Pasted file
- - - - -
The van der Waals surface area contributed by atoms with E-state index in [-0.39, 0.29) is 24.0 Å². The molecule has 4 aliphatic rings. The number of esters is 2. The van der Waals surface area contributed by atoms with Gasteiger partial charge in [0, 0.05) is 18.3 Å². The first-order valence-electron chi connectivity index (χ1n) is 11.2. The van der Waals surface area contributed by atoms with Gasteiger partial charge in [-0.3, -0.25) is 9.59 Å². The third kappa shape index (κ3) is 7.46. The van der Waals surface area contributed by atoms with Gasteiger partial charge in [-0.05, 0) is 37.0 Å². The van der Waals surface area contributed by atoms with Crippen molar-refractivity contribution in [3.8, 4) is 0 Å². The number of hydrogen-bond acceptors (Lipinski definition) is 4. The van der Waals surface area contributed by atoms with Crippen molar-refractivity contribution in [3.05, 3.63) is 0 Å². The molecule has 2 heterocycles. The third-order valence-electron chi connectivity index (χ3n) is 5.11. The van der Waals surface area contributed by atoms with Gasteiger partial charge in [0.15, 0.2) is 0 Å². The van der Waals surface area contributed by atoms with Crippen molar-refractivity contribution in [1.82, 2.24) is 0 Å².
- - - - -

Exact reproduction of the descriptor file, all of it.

The van der Waals surface area contributed by atoms with E-state index in [-0.39, 0.29) is 24.0 Å². The molecule has 4 aliphatic rings. The number of esters is 2. The van der Waals surface area contributed by atoms with Gasteiger partial charge in [0, 0.05) is 18.3 Å². The first-order valence-electron chi connectivity index (χ1n) is 11.2. The van der Waals surface area contributed by atoms with Gasteiger partial charge in [-0.3, -0.25) is 9.59 Å². The third kappa shape index (κ3) is 7.46. The van der Waals surface area contributed by atoms with Gasteiger partial charge in [-0.05, 0) is 37.0 Å². The van der Waals surface area contributed by atoms with Crippen molar-refractivity contribution in [3.8, 4) is 0 Å². The number of hydrogen-bond acceptors (Lipinski definition) is 4. The van der Waals surface area contributed by atoms with Crippen molar-refractivity contribution in [3.05, 3.63) is 0 Å². The molecule has 2 heterocycles. The third-order valence-electron chi connectivity index (χ3n) is 5.11. The van der Waals surface area contributed by atoms with Gasteiger partial charge in [0.15, 0.2) is 0 Å². The van der Waals surface area contributed by atoms with Crippen molar-refractivity contribution in [1.82, 2.24) is 0 Å².